Maybe just for clarification, how would you accomplish that...just by putting the whole PT file (.ptx, audio files, etc) on the externals? I have internals as well, that o8 Mac Pro has 8tb in it lol (best $150 computer ever!)

    The reason I do the external thing is because that's what I've seen done at studios. My external is connected with ethernet though instead of USB...maybe that's the problem? The only reason it's setup that way is because I need to find another one of that style USB.

    I ask for the clarification bc I recall seeing this thing setting, buried deep somewhere in the PT menu, where PT will try to split the writing between two drives. At least, that's how I recall it...almost like a raid format. But I was told that this isn't necessary past PT9. It was more for the days when scsi drives etc were in use.

    The RME isn't that much $...gracias. This? (It looks sweet!) http://www.markertek.com/product/rm...mat-mobile-usb-2-0-high-speed-audio-interface

    And it's frickin tiny. I had to look at all the views and zoom in to make sure it had all the i/o I need.

    So, this whole decoupled dual daw thing, I find super interesting. Feel free to correct me where I'm wrong. But it seems to combine the best of everything. And I felt like, I pretty much achieved a rudimentary understanding of it. Until I read what you wrote and @Boswell wrote...lol Although, it sounds like this doesn't apply to a pure, uncoupled system, but I am curious as to...

    What would be the point of a 48k in, and a 96k out? I've devoted a solid 1o minutes to that question and I can't think of why one would do it? E.g. Why would he not be 96k in/out? Or 96k in, 48k out? Bos, are you saying his particular equipment setup led to some sort of pleasing harmonic anomaly? E.g. like a Tube amp vs solid state? Basically, he took advantage of a useful gimmick he found?

    So would the "the less SRC, the better" rule of thumb still apply?
     
  6. Boswell

    Boswell Moderator Distinguished Member

    Location:
    UK
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    Usually the point of the uncoupled two-box method is that you capture the mix as accurately as possible at the destination sampling rate. As I've suggested several times in the past, keep in your mind the model of a stereo microphone being recorded by box 2. Everthing up to that point is concentrated on generating the virtual stereo microphone output.

    In the case of a HEDD in the SOS article, it's acting as an effects box on the main mix. If I understood the article correctly, he was using it to add subtle colouration to his 2-bus mix, so there was no sense of its output being an accurate capture of the input. If the subtle additions had significant components in the top octave of the incoming sampling rate (10 - 20KHz), then it's fair enough to capture the result at a higher rate. An exact doubling of the rate is indeed easier in processing terms than (say) going from 44.1KHz to 96KHz, but it still involves significant processing rather than simply filling each of the missing samples with the average of the two samples either side. There is also the point that if the box will go both up and down in rates (in -> out), then it probably uses a general SRC algorithm for all the possible rates, and will only go transparent if the input and output rates happen to be the from the same clock. The faults in this way of thinking are exposed when you realise that the captured output probably has to come down to 44.1KHz at the end.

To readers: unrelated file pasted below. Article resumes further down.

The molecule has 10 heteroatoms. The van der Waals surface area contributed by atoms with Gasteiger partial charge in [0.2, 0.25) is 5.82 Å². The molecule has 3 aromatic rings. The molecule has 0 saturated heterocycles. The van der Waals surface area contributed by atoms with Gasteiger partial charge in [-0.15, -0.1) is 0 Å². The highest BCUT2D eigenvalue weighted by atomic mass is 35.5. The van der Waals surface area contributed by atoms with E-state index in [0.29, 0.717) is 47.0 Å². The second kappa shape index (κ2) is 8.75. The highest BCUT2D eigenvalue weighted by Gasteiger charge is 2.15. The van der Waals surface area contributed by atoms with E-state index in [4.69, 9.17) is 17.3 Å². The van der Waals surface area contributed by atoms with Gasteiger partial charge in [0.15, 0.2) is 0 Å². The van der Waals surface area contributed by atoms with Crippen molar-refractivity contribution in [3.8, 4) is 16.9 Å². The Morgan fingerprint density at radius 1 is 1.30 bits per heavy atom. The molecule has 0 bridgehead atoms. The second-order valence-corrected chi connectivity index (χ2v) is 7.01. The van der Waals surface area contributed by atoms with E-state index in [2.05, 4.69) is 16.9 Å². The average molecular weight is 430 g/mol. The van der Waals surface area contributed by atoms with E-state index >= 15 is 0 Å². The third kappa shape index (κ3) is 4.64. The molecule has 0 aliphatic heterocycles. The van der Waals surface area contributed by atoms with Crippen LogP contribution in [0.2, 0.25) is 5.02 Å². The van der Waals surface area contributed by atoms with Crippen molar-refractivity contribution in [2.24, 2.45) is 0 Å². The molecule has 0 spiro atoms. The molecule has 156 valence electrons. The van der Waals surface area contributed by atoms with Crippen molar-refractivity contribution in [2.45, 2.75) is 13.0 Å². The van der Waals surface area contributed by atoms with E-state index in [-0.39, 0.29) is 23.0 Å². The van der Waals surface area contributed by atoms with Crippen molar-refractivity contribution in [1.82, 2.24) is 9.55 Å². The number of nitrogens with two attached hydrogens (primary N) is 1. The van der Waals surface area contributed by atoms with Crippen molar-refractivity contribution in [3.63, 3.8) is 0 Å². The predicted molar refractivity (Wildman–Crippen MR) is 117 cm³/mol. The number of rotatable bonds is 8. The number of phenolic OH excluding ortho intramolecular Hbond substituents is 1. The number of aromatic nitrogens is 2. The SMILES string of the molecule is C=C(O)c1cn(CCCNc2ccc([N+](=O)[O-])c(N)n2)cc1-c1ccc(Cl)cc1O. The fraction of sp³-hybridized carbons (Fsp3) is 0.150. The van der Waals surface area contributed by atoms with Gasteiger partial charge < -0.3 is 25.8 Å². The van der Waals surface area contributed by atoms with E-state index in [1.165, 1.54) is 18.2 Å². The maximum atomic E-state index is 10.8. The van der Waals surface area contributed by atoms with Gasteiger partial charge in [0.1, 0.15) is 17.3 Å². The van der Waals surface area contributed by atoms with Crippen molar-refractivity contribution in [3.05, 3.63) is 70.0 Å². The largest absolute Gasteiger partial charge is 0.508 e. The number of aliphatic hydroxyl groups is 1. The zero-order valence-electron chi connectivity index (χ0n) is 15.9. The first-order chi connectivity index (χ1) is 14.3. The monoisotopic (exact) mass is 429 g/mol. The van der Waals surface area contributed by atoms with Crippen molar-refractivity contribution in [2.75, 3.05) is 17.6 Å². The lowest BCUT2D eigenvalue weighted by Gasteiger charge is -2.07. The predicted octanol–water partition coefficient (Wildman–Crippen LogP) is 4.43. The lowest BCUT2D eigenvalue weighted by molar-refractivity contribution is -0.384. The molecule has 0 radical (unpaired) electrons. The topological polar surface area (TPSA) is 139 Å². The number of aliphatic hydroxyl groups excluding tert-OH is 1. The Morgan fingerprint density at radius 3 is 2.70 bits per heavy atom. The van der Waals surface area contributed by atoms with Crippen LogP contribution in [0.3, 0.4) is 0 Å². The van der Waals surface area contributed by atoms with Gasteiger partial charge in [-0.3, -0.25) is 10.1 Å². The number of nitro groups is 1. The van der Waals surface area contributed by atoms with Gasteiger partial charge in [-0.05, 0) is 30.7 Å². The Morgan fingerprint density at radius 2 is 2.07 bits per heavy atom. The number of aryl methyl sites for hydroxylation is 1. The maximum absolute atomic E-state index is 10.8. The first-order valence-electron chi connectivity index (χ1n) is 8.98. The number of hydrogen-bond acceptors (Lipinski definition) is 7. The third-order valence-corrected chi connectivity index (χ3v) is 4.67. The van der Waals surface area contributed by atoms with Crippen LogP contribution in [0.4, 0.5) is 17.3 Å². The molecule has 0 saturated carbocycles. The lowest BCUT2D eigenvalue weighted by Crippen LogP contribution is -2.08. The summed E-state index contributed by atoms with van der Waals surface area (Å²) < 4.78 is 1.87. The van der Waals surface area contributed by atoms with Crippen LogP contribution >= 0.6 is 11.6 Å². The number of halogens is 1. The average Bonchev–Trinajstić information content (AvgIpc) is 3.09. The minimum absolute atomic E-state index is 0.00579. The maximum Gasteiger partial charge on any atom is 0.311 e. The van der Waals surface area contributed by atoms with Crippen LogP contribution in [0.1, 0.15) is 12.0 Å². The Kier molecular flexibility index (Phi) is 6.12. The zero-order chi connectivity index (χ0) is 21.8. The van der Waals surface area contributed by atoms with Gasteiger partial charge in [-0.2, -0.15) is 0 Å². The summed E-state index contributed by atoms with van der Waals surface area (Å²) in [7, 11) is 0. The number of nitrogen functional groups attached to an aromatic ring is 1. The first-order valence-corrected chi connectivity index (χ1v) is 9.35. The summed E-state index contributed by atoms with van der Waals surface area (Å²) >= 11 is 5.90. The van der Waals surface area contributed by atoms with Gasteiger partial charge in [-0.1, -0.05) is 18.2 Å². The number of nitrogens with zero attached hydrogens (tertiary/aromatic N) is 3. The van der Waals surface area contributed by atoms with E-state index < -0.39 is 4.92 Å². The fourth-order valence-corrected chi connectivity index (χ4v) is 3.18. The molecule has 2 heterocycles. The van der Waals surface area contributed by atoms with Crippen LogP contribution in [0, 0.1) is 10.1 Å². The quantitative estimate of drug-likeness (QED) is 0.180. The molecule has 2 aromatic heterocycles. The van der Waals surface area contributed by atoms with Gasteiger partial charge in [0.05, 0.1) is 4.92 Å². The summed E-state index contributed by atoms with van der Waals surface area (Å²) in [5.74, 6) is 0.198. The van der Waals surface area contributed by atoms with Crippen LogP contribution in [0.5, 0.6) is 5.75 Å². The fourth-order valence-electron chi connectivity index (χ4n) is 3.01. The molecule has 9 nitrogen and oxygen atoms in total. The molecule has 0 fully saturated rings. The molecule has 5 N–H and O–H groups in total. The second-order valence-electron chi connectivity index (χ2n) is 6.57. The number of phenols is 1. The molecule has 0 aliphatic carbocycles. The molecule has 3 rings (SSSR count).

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  7. kmetal

    kmetal Kyle P. Gushue Well-Known Member

    Location:
    Boston, Massachusetts
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    Yup! I love 'inside track' articles becuase it's like being a fly on the wall on some pretty awsome high end sessions. I love seeing what those guys use and don't use.

    Here's a link to the article (for anyone interested) , and a snapshot of the particular summing section of it. I subscribe digitally, but I'm not sure how much non-subscribers will be able to read.

    Surprising to me was his use of parelell master/mixdowns, where he blends various 2trk mixdowns to taste. Also the use of izotope ozone was a bit surprising too.

    http://www.soundonsound.com/techniques/inside-track-coldplay-hymn-weekend

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  8. kmetal

    kmetal Kyle P. Gushue Well-Known Member

    Location:
    Boston, Massachusetts
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    lol no shortage of storage. If you've got an internal HDD then it'll be better than using an external HDD for audio. This due to faster transfer rates of sata 3 vs USB or FireWire.

    So you've got your system drive which has all your programs and applications installed, and an audio drive where you save all your PT/daw sessions. This will save your recorded audio there by default. You also would have your samples on the audio drive, or on a third dedicated sample drive.